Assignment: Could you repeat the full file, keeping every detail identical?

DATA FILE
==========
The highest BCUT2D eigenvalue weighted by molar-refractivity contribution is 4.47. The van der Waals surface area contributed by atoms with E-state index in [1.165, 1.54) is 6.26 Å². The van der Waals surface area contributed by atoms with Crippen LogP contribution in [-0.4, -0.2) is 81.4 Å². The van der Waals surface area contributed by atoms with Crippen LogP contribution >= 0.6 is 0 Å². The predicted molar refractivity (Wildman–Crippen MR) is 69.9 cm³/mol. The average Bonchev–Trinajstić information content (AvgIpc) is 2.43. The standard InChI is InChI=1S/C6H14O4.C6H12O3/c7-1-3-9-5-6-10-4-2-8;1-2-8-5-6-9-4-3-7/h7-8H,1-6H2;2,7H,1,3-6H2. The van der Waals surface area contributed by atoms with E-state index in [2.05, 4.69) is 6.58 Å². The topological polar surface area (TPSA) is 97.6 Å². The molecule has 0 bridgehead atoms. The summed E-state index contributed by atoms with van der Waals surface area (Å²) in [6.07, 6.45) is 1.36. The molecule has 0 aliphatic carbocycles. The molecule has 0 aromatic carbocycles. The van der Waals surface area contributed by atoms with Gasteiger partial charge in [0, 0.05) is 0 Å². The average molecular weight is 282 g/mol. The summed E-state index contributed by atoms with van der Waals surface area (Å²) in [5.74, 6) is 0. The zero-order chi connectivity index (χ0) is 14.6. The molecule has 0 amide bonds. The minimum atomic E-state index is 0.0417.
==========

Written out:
The highest BCUT2D eigenvalue weighted by molar-refractivity contribution is 4.47. The van der Waals surface area contributed by atoms with E-state index in [1.165, 1.54) is 6.26 Å². The van der Waals surface area contributed by atoms with Crippen LogP contribution in [-0.4, -0.2) is 81.4 Å². The van der Waals surface area contributed by atoms with Crippen LogP contribution >= 0.6 is 0 Å². The predicted molar refractivity (Wildman–Crippen MR) is 69.9 cm³/mol. The average Bonchev–Trinajstić information content (AvgIpc) is 2.43. The standard InChI is InChI=1S/C6H14O4.C6H12O3/c7-1-3-9-5-6-10-4-2-8;1-2-8-5-6-9-4-3-7/h7-8H,1-6H2;2,7H,1,3-6H2. The van der Waals surface area contributed by atoms with E-state index in [2.05, 4.69) is 6.58 Å². The topological polar surface area (TPSA) is 97.6 Å². The molecule has 0 bridgehead atoms. The summed E-state index contributed by atoms with van der Waals surface area (Å²) in [6.07, 6.45) is 1.36. The molecule has 0 aliphatic carbocycles. The molecule has 0 aromatic carbocycles. The van der Waals surface area contributed by atoms with Gasteiger partial charge in [0, 0.05) is 0 Å². The average molecular weight is 282 g/mol. The summed E-state index contributed by atoms with van der Waals surface area (Å²) in [5.74, 6) is 0. The zero-order chi connectivity index (χ0) is 14.6. The molecule has 0 amide bonds. The minimum atomic E-state index is 0.0417.